10 months ago

Selwyn Times: February 21, 2018

12 Wednesday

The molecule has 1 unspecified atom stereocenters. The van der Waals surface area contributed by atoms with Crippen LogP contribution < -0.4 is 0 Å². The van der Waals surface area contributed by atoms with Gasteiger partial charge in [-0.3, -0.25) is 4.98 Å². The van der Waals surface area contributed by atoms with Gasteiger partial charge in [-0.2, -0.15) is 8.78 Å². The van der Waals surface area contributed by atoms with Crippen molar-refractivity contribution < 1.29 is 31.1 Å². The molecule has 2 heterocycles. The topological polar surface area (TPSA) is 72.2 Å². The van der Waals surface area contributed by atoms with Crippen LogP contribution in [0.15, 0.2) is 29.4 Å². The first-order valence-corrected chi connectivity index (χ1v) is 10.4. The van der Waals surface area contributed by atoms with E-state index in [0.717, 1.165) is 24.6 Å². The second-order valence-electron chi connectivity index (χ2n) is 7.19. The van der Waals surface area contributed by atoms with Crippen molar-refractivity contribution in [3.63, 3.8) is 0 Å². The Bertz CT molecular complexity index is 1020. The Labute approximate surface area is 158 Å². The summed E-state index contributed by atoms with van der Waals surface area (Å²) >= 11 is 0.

12 Wednesday February 21 2018 Latest Christchurch news at SELWYN TIMES Our People Amy Adams From lamb roast gravy to vying for Selwyn MP Amy Adams is vying to become National’s next leader. Bridget Rutherford spoke to her about why, farm life, and who she would poach from Labour Why did you decide to stand for the leadership position? It all came about really quickly. I wanted Bill English to carry on. He’s an extraordinary leader and had done an amazing job campaigning. I don’t mind admitting I rang him up and pretty much begged him to stay on. But I respected his decision. When he made his announcement, I was at home in bed sick, but I got myself up to Wellington and started talking to colleagues and a number of people rang me up and said: ‘You need to stand’. My only goal is I want National to win the 2020 election. When we had John Key and Bill English, there was no question in my mind they were the best choice. I want to make sure caucus has a range of options to choose from, so I’m going to give it everything I’ve got. It sent strong message of support having four other MPs behind you at the announcement. I think all the contenders will have their support in caucus. Those MPs said they wanted to be out there with me, and I was really touched by that. Why and when did you get into politics? I got into politics in 2008. It was an odd step in some ways because I hadn’t been political. I had been a party member for a couple of years but I wasn’t a regular. I had an amazing mum who used to say: ‘If you’re not happy with something, you should try do something about it’. I was frustrated with the direction the country was going under Helen Clark and Labour. I had a young family, so you start thinking a lot more about what sort of country they were going to grow up in and I wanted to make New Zealand a place they wanted to base themselves. How different is it now being in the opposition party? I don’t have the responsibility and the intensity of when I was carrying six big portfolios. You don’t have the big box of papers arrive on Friday nights that had to be read before going into Cabinet. But I’m every bit as busy, it’s just different. We’re working really hard to hold the Government to account, but also work out how we’re going to take the party into the next election. As an opposition, you’re not there to criticise the Government’s job, although we will hold them to account, but we are here to talk to New Zealand about the vision we have for this country, and how we’re going to get it done. When you were younger could you ever have imagined yourself as a politician? No, 100 per cent not. Mum kept a baby book and wrote stuff in it that I had said and done. When I was four I said I was going to be a concert violinist and be in government. I love debating and I loved arguing, I was a pretty stroppy and opinionated child. How long were you a lawyer for? Sixteen years. I grew up in Auckland. At 17, I packed up my Honda Civic and drove to Christchurch to go to law school. I had a brief stint in Invercargill when I first left law school, but I’ve basically always been a Cantabrian. I moved back to Christchurch and was doing a range of work. I mostly did property and commercial law, relationship, property Resource Management Act work and trust law. It was an interesting transition because as a lawyer, you apply the law, and at times I got frustrated about how the law was set up. So the chance to change it was pretty appealing. Do you have any siblings? I have a sister. My parents split and my father remarried so I have a half-brother and halfsister who I get on really well with too. It’s quite the contrast – Auckland and a farm in Selwyn. Was it hard to get used to? I never saw myself marrying a farmer. I’ve always been into animals, I love dogs, I always say a house is not a home until there’s a dog in it. I rode horses a lot when I was younger as well. But you fall in love with who you fall in love with. Don and I have TOP JOB: Selwyn MP Amy Adams wants to lead National to win the 2020 election. PHOTO: MARTIN HUNTER been married for 22 years and I can’t imagine anything else now. In Canterbury you have the best of both worlds. We’ve moved off the farm now into West Melton we still farm it, but you can live in the country and can be so close to the city and the airport. Where did you and Don meet? It was at the Firehouse on Colombo St when I was at uni. I had gone out with a friend after some law exams, and Don had been in town for a farming seminar. We met up and started talking and he called me up the next day. What kind of farm do you have? It’s called Montford. It’s a sheep and crop farm predominantly. It’s the family farm Don’s mother grew up on. Farming’s in his blood, he’s the fifth generation farmer in the area. It’s near Aylesbury. Need a Mobility Scooter? 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SELWYN TIMES Latest Christchurch news at Wednesday February 21 2018 13 the National Party’s top job You’ve got two kids don’t you? Yes. My son Tom is 20. He’s a student at Lincoln University. Lucy is 18 and she has just moved into the halls at Canterbury University. Lucy is studying commerce and law, and Tom is studying agriculture science. Do either of them want to get into politics? I think watching me do it has probably put them off (laughs). But they are so supportive of me and proud of what I’ve done. When Bill English made his announcement, they were both there and I talked to them and said should I put my name forward? And they said: ‘Go for it, mum’. What do you like to do in your spare time? To be honest during the year if I’m not working, I’m usually pretty exhausted and want to be at home quietly with the family. I do a lot of reading and I’ve been watching some Netflix shows. I love good food and nice wine. I love tennis and watching sport and walking Poppy our springer spaniel. What Netflix shows have you been watching? I’ve been watching the second season of The Crown, which I love. The Fall is great, and Ozark. And I’ve been watching Stranger Things, but I’m not sure how I feel about it just yet. Do you still help out on the farm? I don’t a lot anymore, on the weekends I’m usually out at community events. I did back in the day. The first thing I had to learn marrying a farmer was how to make a good gravy for the lamb roast and a good batch of scones for the shearers. Why did you move off the farm? It was a range of things. The kids were both at school in town, and the house was getting old, and we saw a house we loved in West Melton. Were you impacted by the September 4, 2010, earthquake? Yes, we were 1.5km from the epicentre. We were really lucky the ground was really solid. Our house was an old 1915 bungalow. There was quite a bit of inside damage. As many others will know after an earthquake, you never quite trust your house the same way. I remember lying in bed when the earthquake hit and had a flash of ‘that’s it, the house is going to collapse on us’. What ministerial portfolios have you held in Parliament? I was minister of internal affairs, communication and IT, environment, justice, courts, social investment, social housing and Housing New Zealand, and associate minister of Canterbury earthquake recovery and finance. Do you have a favourite? That’s like trying to make me pick my favourite child (laughs). Each had their own challenges. Three things that stand out to me are in the communications and IT space, the roll-out of ultra fast broadband and better cell connection. In the environment space I put in place New Zealand’s first ever national water quality standards, which I’m incredibly proud of. And the work around family violence. There were other big issues like resolving the David Bain case after 22 years. No matter what you do, it’s always going to be wrong to some people. The Teina Pora case was a big one too. Yes, Teina Pora had a horrific experience. I was really proud to be able to make a public apology and public statement that he was innocent. And I know that meant a lot to Mr Pora. You like to speak your mind. Has that got you into trouble? Nothing big. When you’re a politician, every word you say is scrutinised. People say to me I’m a bit blunt or aggressive or stroppy. But I say what I think, I don’t hold grudges, and I like people to be straight with me. In 2016 you were described as the Government’s best performer and a “quiet achiever.” How did that feel? It was totally surprising and I was thrilled. I’m not a politician that’s spent a lot of time seeking out a public profile. It was really nice that putting your head down and doing the hard yards was noticed. What’s something people wouldn’t know about you. IMPORTANT ROLE: Amy Adams has been in Parliament since 2008. She spends most weekends at events in the district, such as the Hororata Highland Games. I have school certificate in Indonesian. I can’t remember much, but I have the ability to say: ‘That was a lovely dinner, thank you,’ in Indonesian, which I used recently in Bali (laughs). And if you could poach someone from the Labour Party, who would it be? Annette King. I know she’s retired, but I admired her political skills and the way she worked with her officials. She’s a nice pleasant, decent person. I could see myself working with her. Paul and the team at Somerfield Upholstery want to thank all their customers for their support and wish them a Very Happy Christmas and Prosperous 2018 Closed 20th December 2017 Reopens 19th January 2018 BEFORE AFTER Boarding ROAD SHOWS 30 YEARS EXCELLENT RANGE OF FABRICS EXPERIENCEFREE Recover your couches and chairs and save money! 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